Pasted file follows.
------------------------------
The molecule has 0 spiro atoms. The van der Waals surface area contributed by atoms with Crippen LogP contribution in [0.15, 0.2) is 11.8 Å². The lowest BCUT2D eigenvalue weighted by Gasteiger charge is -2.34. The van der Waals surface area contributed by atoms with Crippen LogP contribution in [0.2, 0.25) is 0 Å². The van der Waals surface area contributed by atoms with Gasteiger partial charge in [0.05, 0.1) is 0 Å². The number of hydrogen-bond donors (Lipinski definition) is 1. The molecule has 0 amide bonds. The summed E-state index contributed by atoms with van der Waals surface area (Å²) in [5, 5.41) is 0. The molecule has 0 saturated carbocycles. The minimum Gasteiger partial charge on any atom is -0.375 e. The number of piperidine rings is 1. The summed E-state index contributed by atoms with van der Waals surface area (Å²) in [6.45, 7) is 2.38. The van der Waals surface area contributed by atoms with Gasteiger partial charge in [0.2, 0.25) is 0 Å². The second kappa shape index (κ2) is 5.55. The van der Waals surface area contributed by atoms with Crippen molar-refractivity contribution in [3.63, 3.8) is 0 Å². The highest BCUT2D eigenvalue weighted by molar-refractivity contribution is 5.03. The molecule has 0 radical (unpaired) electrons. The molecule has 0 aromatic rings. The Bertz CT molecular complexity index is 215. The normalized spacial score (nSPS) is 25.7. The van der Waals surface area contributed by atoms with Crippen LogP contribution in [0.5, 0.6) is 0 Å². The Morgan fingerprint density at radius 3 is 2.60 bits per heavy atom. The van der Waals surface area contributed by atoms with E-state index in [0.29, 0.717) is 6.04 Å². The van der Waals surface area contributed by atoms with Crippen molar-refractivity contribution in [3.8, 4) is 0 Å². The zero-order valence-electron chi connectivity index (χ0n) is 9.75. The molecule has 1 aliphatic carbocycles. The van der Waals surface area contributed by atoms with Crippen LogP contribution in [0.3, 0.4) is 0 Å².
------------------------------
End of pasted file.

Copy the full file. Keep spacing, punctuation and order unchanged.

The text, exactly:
The molecule has 0 spiro atoms. The van der Waals surface area contributed by atoms with Crippen LogP contribution in [0.15, 0.2) is 11.8 Å². The lowest BCUT2D eigenvalue weighted by Gasteiger charge is -2.34. The van der Waals surface area contributed by atoms with Crippen LogP contribution in [0.2, 0.25) is 0 Å². The van der Waals surface area contributed by atoms with Gasteiger partial charge in [0.05, 0.1) is 0 Å². The number of hydrogen-bond donors (Lipinski definition) is 1. The molecule has 0 amide bonds. The summed E-state index contributed by atoms with van der Waals surface area (Å²) in [5, 5.41) is 0. The molecule has 0 saturated carbocycles. The minimum Gasteiger partial charge on any atom is -0.375 e. The number of piperidine rings is 1. The summed E-state index contributed by atoms with van der Waals surface area (Å²) in [6.45, 7) is 2.38. The van der Waals surface area contributed by atoms with Gasteiger partial charge in [0.2, 0.25) is 0 Å². The second kappa shape index (κ2) is 5.55. The van der Waals surface area contributed by atoms with Crippen molar-refractivity contribution in [3.63, 3.8) is 0 Å². The highest BCUT2D eigenvalue weighted by molar-refractivity contribution is 5.03. The molecule has 0 radical (unpaired) electrons. The molecule has 0 aromatic rings. The Bertz CT molecular complexity index is 215. The normalized spacial score (nSPS) is 25.7. The van der Waals surface area contributed by atoms with Crippen LogP contribution in [0.5, 0.6) is 0 Å². The Morgan fingerprint density at radius 3 is 2.60 bits per heavy atom. The van der Waals surface area contributed by atoms with E-state index in [0.29, 0.717) is 6.04 Å². The van der Waals surface area contributed by atoms with Crippen molar-refractivity contribution in [3.8, 4) is 0 Å². The zero-order valence-electron chi connectivity index (χ0n) is 9.75. The molecule has 1 aliphatic carbocycles. The van der Waals surface area contributed by atoms with Crippen LogP contribution in [0.3, 0.4) is 0 Å².